7. Finally, a calculation is set out of Earnings per Share - the profit divided by the number of shares in the company. This is 25.9p. Investors will want to see this figure rising over time, as it indicates the return on their investment into the company, and they will measure percentage increases and compare the growth rates of different companies.

The Balance Sheet

To understand the financial position of Cadbury Schweppes at a moment in time, it is necessary to 'freeze' the values of various financial components. These values, or balances, are used to set out the Balance Sheet.

A Balance Sheet shows the relationship between the assets of the business (what the business owns or is owed), and the liabilities of the business (what the business owes). When liabilities are taken away from assets this gives a figure for net assets, which provides an indication of the health of the business at a point in time.

The chart shows a summarized Cadbury Schweppes Balance Sheet for 2004. It sets out the overall structure of the Balance Sheet, but simplifies some of the individual balances. Here is a simple explanation of the Balance Sheet.

1. Fixed assets consist of two main elements.

Intangible Assets are ones that help to generate wealth for the business over time but don't have a physical presence. For example, a major intangible for Cadbury Schweppes is the 'goodwill' associated with brands that it has acquired, such as Halls. The fact that Halls is an existing high profile brand that consumers recognize and connect with gives Cadbury Schweppes a valuable asset that will generate sales and profits over a long period. Internally generated brands, like Cadbury Dairy Milk, are not on the balance sheet as they have not been purchased at a known cost.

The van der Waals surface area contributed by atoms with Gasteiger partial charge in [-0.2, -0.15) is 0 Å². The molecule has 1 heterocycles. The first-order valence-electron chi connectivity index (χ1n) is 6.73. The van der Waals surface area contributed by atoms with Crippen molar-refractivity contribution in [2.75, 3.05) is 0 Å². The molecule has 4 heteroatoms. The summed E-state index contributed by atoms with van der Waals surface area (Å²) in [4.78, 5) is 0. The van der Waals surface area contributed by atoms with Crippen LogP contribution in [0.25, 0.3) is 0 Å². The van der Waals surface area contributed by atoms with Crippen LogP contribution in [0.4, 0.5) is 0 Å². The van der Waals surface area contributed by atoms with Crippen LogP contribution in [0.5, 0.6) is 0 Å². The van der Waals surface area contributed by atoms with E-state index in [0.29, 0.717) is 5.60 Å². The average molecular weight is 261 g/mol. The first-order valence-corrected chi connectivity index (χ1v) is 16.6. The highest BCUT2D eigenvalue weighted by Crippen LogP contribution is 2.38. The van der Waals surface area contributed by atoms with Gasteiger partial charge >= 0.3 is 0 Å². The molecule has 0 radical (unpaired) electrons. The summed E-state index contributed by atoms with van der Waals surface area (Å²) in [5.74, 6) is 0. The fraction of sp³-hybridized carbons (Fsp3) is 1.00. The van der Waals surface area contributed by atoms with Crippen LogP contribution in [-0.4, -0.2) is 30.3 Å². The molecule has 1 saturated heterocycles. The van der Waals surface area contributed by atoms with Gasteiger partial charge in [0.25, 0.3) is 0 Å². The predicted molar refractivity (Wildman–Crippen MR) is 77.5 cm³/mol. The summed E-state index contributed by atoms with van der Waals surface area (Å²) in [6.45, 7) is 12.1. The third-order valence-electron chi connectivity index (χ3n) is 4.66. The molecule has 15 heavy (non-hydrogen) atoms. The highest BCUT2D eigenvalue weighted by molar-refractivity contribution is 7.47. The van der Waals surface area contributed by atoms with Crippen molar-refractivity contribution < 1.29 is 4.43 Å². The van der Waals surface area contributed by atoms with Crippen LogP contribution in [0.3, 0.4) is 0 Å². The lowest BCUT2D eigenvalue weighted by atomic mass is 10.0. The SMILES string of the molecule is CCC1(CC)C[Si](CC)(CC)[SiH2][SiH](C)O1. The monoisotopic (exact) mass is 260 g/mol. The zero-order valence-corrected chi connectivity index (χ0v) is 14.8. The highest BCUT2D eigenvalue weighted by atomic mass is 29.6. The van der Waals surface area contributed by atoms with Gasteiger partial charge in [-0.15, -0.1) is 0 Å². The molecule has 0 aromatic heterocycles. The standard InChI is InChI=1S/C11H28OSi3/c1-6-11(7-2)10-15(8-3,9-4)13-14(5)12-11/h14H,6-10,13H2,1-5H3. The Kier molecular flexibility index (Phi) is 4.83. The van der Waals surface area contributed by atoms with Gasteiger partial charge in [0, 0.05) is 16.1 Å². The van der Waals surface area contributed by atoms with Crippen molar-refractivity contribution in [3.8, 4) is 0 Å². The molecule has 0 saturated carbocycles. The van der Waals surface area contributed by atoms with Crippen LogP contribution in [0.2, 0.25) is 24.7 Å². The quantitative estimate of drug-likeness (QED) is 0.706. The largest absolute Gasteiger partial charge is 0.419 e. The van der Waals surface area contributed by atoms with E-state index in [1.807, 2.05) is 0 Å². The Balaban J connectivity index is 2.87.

Tangible assets are those that exist physically; these include the costs of factories and machinery used to make the products and the offices that the staff work in around the world.

2. Current assets consist of stock (Inventories), trade and other receivables (Debtors, i.e. amounts of money customers owe for goods that they have not yet paid for), and cash. After production, supplies of chocolate and sweets are stored for a short period of time until a customer makes an order when they are delivered to wholesalers and supermarket chains such as Tesco. Stocks are counted as current assets because they are quickly turned into cash. Tesco and others typically buy from Cadbury Schweppes on credit - the money owed is counted as a current asset, and the company owing it is a debtor.

We then deduct the liabilities (see point 3) from the assets.

3. Current liabilities consist of any payments that Cadbury Schweppes must pay out in the short-term (typically under a year) such as payments to suppliers for cocoa and sugar. In addition, it would include short-term borrowings and overdrafts.

4. Non-current liabilities consist primarily of bank loans, money owed to employees to pay their pensions, etc.

5. The net assets/liabilities figure is then calculated by deducting the two main types of liabilities from the two main categories of assets.

6. The final section of the Balance Sheet shows the amount of shareholders' funds. This is the price paid by the shareholders for their initial share capital and the retained profits made by the company.

At the end of 2004 the net assets of Cadbury Schweppes and thus the total equity (shareholders' capital) was £2,300m. Visit The Times 100 website for updates, which will be released as soon as the results for 2005 are available.